masked

sexuality and nursing
in 60s england

'Masked' is Pat Laurie's first novel with Scott Martin Productions.

it is a brilliant and insightful tale of love, nursing and family issues.

More page contents to come.

'Masked' by Pat Laurie
Masked Relationships

And norms

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“The heart has its reasons which reason knows nothing of.’ Blaise Pascal.

In my novel, ‘Masked’, which is not autobiographical, but which has certain elements of my own experiences, I have tried to explore the often equivocal and ambiguous nature of relationships within and outside family, friends and even within our very selves. We are the wearers and bearers of many masks. We lie, we pose, and we present to others what we imagine they wish to see in us.

To an extent we are moulded and masked by others, by circumstances beyond out control and by societal and others’ expectations. Very early in life we may start to internalise distortions of our, as if were, ‘purer’ selves. We begin to be estranged by these masks from our own potential Being. Appearance mattered!

The nursing profession at the time the novel is set shows, I hope, the rigid hierarchical structure, with its military heritage, albeit admirable in some ways, and its robotic unquestioning ‘teamwork’.

 

To strip away the mask(s) needed courage and strength, particularly concerning love outside the, then, marital norm, sexual desire outside that same set of values, that ‘norm’ (what the hell is that?). It took insight, self respect and determination. It still does.

Extract from 'Masked'

Chapter Two

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"She’d looked at him and her little, too-serious face had suddenly smiled brilliantly."

Paddy Brice saw them scurrying past his joiner’s shop. He’d always felt sorry for Gillian Owen. Married to that creep. Shouldn’t speak ill of the dead but by God it was a temptation.

Paddy had been a drinking acquaintance of Alf Owen’s in the days before Owen went to the bad with his gambling - and worse. The scandal only confirmed what he’d suspected all along.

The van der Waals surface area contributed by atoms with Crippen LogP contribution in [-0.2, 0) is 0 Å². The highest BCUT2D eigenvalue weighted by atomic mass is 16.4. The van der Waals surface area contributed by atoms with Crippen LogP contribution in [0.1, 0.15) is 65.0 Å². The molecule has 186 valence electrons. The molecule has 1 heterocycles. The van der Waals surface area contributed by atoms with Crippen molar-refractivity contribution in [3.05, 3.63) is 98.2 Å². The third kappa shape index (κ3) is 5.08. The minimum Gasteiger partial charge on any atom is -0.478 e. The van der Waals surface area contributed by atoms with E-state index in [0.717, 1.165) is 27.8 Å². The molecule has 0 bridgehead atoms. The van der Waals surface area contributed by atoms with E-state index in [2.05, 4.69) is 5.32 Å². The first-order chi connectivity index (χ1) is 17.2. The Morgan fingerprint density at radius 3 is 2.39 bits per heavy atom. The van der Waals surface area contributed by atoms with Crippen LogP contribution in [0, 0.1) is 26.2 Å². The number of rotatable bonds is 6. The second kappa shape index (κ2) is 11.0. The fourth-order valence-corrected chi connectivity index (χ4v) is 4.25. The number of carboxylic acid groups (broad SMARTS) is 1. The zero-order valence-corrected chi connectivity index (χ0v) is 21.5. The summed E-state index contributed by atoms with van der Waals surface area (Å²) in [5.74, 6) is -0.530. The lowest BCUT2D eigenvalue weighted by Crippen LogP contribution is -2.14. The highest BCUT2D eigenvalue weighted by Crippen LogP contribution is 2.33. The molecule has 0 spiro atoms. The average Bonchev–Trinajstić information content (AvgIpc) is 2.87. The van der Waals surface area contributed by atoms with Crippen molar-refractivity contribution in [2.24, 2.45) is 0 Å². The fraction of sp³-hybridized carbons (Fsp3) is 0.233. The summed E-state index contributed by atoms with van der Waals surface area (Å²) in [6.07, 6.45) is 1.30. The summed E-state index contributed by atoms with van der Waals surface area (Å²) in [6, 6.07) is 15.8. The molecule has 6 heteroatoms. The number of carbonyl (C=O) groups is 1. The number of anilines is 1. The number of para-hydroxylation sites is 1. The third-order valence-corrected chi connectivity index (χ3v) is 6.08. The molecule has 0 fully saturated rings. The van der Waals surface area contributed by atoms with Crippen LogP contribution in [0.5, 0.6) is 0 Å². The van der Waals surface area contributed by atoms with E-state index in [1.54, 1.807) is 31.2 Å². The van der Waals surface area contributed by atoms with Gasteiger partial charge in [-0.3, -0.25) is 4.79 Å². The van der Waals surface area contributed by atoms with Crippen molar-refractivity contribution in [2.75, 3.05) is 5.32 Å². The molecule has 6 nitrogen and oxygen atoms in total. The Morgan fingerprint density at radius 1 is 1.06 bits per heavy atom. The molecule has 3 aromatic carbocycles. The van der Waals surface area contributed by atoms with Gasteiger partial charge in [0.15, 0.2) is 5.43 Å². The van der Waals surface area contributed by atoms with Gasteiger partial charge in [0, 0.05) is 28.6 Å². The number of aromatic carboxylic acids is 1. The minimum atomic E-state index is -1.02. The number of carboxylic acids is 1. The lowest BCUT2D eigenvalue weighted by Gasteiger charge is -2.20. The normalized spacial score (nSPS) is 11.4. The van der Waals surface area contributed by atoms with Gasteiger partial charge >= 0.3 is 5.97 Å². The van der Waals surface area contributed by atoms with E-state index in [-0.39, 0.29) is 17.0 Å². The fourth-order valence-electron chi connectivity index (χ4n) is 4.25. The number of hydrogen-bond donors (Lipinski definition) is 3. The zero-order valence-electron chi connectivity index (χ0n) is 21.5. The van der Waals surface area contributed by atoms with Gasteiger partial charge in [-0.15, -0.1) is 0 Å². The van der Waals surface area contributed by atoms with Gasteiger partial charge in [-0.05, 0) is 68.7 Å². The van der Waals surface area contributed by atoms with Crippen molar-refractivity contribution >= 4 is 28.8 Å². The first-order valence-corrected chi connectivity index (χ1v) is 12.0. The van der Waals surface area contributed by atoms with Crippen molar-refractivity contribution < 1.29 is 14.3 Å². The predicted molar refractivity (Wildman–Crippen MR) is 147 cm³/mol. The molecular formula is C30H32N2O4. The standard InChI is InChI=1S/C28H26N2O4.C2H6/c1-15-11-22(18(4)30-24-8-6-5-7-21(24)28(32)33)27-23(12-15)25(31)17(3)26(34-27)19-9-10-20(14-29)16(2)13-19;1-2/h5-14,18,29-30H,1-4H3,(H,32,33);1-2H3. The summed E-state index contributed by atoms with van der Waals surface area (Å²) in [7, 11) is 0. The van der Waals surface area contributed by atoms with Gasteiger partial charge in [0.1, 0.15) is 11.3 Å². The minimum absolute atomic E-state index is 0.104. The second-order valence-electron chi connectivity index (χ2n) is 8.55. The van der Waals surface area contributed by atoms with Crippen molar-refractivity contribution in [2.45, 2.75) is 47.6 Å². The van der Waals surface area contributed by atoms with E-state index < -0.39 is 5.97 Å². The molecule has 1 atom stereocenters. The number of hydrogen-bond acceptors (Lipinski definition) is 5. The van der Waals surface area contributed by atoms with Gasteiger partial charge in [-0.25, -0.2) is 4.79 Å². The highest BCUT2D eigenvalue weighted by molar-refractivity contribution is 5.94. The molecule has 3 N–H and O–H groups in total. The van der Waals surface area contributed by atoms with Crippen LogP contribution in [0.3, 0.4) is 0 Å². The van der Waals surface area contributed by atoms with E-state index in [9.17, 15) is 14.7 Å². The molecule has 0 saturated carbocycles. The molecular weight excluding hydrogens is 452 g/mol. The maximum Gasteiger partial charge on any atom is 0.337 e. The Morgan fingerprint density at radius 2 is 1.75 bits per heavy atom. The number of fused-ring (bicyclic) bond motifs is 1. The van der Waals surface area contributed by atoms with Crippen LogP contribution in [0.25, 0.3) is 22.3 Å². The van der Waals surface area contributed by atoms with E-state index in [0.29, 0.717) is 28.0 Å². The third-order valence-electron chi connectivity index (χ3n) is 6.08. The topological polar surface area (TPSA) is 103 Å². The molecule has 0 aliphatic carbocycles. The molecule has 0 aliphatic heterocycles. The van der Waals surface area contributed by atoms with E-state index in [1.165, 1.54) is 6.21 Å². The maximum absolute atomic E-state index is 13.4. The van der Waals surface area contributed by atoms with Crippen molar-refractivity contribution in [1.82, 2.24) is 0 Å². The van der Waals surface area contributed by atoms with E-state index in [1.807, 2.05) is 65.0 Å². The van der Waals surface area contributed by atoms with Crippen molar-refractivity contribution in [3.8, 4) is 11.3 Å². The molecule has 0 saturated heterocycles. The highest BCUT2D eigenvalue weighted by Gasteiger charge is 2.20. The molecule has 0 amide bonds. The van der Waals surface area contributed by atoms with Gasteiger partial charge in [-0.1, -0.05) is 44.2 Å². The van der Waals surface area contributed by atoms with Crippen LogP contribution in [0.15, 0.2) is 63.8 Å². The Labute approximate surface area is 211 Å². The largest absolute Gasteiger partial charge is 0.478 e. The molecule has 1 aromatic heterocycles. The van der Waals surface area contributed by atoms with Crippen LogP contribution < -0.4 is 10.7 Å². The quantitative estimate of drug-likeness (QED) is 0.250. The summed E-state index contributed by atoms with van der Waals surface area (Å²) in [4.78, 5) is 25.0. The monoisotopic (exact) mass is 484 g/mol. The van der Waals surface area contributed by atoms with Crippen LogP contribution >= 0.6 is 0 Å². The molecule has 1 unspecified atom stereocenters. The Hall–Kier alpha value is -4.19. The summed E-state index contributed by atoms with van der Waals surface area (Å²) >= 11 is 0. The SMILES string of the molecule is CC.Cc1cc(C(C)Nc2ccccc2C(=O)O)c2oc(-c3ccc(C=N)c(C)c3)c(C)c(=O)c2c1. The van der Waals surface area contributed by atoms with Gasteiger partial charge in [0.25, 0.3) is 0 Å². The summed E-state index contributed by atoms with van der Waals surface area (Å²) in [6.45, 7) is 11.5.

Owen’s pharmaceutical chemist’s shop in the High Street had once been a going concern and had passed from the father to his son Alf. He’d considered himself as fount of all medical wisdom, including much of the unorthodox variety, specialising in “Female Ailments”.

Women had always consulted him behind the thick, beveled windows and Winchesters containing water coloured pink, green and a particularly virulent looking purple.

Paddy never liked the way Owen had appeared too concerned about young girls, hardly pubescent, making crude sexual remarks about budding breasts and pudenda. Well, it had all come out in the end. Owen had gone too far with his treatments and the kid had died, bleeding to death in the stockroom above the pharmacy. Full of drugs she’d been and when they hadn’t worked the bastard had carried out some sort of operation to abort the foetus.

The police had discovered other things as well. Porno photos of that girl and many others. That bloody dark room had probably covered a lot of action. Best of it, for all Owen’s lewd character he had been amazingly prudish where his wife was concerned. Wouldn’t hear a word against her if it was anything mildly prurient. Once knocked a man’s ale off the bar for remarking that Alf’s wife looked more like his daughter except for her well-developed bosom.

Odd character Alf Owen. Then tops himself leaving his wife, daughter and a load of debts. Paddy wondered how Gillian was coping. Not too well by the look of her.

It was true that Gillian did look like a schoolgirl although she must be thirty-something. Very small with a heart-shaped face and soft, grey eyes. She had a slight squint which only added to her air of vulnerability.

Paddy remembered seeing her at one of the children’s concerts some years ago. It was the only time she had been dressed decently, in a sort of green suede suit with a low neckline. A sweetheart neckline he thought they were called. Something about the shape of her. He grew tumescent at the thought then checked himself. She’d looked at him and her little, too-serious face had suddenly smiled brilliantly. She’d commented about the progress their girls were making in the dancing class. He’d stuttered and stammered like a fool.

He watched mother and daughter progress to their front gate. The gate had to be lifted. It appeared to be broken off its hinges. The whole place seemed to be in a state of disrepair. A barge board looked precarious. The house was a lovely 1930s detached villa but was becoming dilapidated. His fingers itched to start work, wrenching out deadwood and laying down sound timber.

Paddy sighed and turned back to his present work, turning the wood lovingly and carefully in his large, capable hands.

(c) scott martin productions and
(c) everything elsie

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